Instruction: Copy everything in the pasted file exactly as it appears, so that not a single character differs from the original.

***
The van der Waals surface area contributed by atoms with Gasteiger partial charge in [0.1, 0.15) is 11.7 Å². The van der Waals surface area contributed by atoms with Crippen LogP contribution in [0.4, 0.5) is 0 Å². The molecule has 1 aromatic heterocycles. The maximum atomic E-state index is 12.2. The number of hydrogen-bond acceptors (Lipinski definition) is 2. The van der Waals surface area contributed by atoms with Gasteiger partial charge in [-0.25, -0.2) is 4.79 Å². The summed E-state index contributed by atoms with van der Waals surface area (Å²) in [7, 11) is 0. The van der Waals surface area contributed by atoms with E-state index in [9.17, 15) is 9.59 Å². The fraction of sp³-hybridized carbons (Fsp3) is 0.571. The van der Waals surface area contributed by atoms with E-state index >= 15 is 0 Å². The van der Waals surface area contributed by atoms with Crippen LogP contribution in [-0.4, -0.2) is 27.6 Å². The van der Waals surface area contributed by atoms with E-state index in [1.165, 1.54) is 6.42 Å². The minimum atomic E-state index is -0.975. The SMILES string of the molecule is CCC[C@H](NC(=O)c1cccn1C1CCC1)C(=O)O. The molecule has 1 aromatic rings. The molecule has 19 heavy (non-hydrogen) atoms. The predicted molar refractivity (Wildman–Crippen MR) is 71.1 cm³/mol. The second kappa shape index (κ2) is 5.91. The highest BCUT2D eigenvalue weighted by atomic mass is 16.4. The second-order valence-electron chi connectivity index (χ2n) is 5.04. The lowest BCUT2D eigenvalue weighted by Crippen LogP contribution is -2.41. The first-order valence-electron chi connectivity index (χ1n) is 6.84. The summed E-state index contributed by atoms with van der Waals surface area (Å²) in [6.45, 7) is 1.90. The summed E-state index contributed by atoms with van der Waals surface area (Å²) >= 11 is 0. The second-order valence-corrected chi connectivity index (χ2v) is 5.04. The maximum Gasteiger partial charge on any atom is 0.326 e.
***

The van der Waals surface area contributed by atoms with Gasteiger partial charge in [0.1, 0.15) is 11.7 Å². The van der Waals surface area contributed by atoms with Crippen LogP contribution in [0.4, 0.5) is 0 Å². The molecule has 1 aromatic heterocycles. The maximum atomic E-state index is 12.2. The number of hydrogen-bond acceptors (Lipinski definition) is 2. The van der Waals surface area contributed by atoms with Gasteiger partial charge in [-0.25, -0.2) is 4.79 Å². The summed E-state index contributed by atoms with van der Waals surface area (Å²) in [7, 11) is 0. The van der Waals surface area contributed by atoms with E-state index in [9.17, 15) is 9.59 Å². The fraction of sp³-hybridized carbons (Fsp3) is 0.571. The van der Waals surface area contributed by atoms with E-state index >= 15 is 0 Å². The van der Waals surface area contributed by atoms with Crippen LogP contribution in [-0.4, -0.2) is 27.6 Å². The van der Waals surface area contributed by atoms with E-state index in [1.165, 1.54) is 6.42 Å². The minimum atomic E-state index is -0.975. The SMILES string of the molecule is CCC[C@H](NC(=O)c1cccn1C1CCC1)C(=O)O. The molecule has 1 aromatic rings. The molecule has 19 heavy (non-hydrogen) atoms. The predicted molar refractivity (Wildman–Crippen MR) is 71.1 cm³/mol. The second kappa shape index (κ2) is 5.91. The highest BCUT2D eigenvalue weighted by atomic mass is 16.4. The second-order valence-electron chi connectivity index (χ2n) is 5.04. The lowest BCUT2D eigenvalue weighted by Crippen LogP contribution is -2.41. The first-order valence-electron chi connectivity index (χ1n) is 6.84. The summed E-state index contributed by atoms with van der Waals surface area (Å²) in [6.45, 7) is 1.90. The summed E-state index contributed by atoms with van der Waals surface area (Å²) >= 11 is 0. The second-order valence-corrected chi connectivity index (χ2v) is 5.04. The maximum Gasteiger partial charge on any atom is 0.326 e.